After 50 posts, I wanted to share a secret with you. I am a member of the Grammar Police.
Now, I’m not talking about your style of writing in a blog or on social media—those outlets are personal, and your writing should reflect that. There you can write exactly how you would speak to a friend. But here I’m talking about people who don’t speak or write
good well on a daily basis.
I have a zero tolerance policy when it comes to people who make common grammatical mistakes. As I once heard someone say, we are responsible for knowing one language, so what is our excuse for not having mastered it? Didn’t you have a lesson in, like, first grade on the difference between there/their/they’re? Was it not drilled into your head that “a lot” are two separate words? And heaven help you if you put an apostrophe at the end of a word that is plural, not possessive—I will eat your unborn child!
I judge you with every fiber of my being when you use the wrong your/you’re or misplace an apostrophe. I will unfollow or unsubscribe from you in the blink of an eye if you consistently make mistakes in your writing. As my friend Sweet Brown says, “Ain’t nobody got time for that.” Did you not pay attention in elementary school? You have a college degree? You disgust me.
I can’t help it. I grew up with the Chief of the Grammar Police. My dad is a West Point grad and an obsessive grammarian. My mom was an award-winning NYU journalism major and an advertising writer. My parents were harder on me than my teachers, and I am thankful for it. Every homework assignment was checked, corrected, then reviewed in great details as to where the mistakes were.
In school my freshman English teacher would deduct 10 points for every misplaced comma or for using any form of the verb “to be.” Every. Single. One. My AP Language teacher would read papers out loud and berate us for mistakes—he was our favorite, and former students still go back to visit him.
I am not ashamed to admit that my parents read and edit my blog if necessary. It doesn’t matter that I’m 25—they still have a lot to teach me. I will get a phone call, text, or email pointing out a mistake, and then I’ll rush to edit the post before my readers judge me.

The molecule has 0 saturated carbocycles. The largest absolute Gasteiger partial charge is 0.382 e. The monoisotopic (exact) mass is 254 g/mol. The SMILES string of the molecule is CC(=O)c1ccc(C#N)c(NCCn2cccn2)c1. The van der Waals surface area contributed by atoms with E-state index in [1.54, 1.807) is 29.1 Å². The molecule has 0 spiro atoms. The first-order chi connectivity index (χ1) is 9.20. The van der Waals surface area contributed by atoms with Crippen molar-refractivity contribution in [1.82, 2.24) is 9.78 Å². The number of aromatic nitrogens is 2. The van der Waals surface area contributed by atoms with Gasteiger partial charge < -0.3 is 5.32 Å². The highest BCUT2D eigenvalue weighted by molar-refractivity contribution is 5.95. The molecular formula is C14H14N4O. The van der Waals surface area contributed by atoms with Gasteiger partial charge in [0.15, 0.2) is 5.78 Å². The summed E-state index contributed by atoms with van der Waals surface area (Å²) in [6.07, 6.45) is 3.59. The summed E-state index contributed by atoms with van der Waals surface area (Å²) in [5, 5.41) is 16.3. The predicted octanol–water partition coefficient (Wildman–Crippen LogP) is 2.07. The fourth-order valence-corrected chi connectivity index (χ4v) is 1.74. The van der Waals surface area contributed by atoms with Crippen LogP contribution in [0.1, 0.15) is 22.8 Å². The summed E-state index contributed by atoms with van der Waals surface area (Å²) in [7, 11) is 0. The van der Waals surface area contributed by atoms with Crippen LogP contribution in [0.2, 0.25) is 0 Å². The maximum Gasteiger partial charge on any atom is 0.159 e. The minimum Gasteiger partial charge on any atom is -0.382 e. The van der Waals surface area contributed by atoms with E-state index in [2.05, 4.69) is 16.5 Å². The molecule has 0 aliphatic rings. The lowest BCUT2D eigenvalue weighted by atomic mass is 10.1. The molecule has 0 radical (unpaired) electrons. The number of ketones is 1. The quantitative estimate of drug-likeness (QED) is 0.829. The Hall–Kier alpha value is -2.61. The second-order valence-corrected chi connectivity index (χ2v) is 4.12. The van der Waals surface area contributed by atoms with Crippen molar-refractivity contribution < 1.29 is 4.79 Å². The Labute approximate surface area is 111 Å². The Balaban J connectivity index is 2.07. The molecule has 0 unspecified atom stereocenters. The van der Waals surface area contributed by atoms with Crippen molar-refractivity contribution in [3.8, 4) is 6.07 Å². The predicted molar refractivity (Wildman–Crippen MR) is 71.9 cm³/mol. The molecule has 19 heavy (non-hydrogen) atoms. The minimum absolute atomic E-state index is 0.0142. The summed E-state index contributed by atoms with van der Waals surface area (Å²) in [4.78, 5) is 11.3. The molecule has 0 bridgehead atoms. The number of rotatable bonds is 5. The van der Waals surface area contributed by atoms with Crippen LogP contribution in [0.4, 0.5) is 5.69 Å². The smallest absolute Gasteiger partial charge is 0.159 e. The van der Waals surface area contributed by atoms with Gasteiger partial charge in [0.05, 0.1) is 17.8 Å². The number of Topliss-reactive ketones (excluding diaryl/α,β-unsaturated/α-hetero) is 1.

I have collected some of my grammatical errors, a Best Of if you will, and want to share them so that you can learn from my mistakes. These are not easy to remember, if you ever learned them at all, and my dad and I have poured over the AP Stylebook to confirm their accuracy.
There is no such phrase as “off of” You jump off a cliff, not off of a cliff.
May (probable) v Might (unlikely) I may cry when I cross the finish line this weekend, and then I might turn around and run the course backwards for fun.
Use WHEN in a sentence referring to time There were times when I wanted to gouge my eyes out because of your spelling.
Punctuation and parentheses Periods go outside parentheses. Period. Unless the phrase inside the parentheses is a complete sentence. And for good measure, periods go inside quotation marks.
Lay (active) v Lie (passive) As my dad said, “You lay what? A carpet. Plans. The lawn boy. Conversely, there is no object after the verb ‘lie.’ There are exceptions, when the object is understood: ‘The hens were busy laying all day.’ Eggs are implied—what the hell else would they be laying? ‘I wanna score some hootch and spend the weekend drinkin’ and layin’.’ OK, obviously the guy means girls, not ducks.”
What grammatical pet peeves do you have?
*All photos are from Pinterest, except for my daddy’s and my correspondences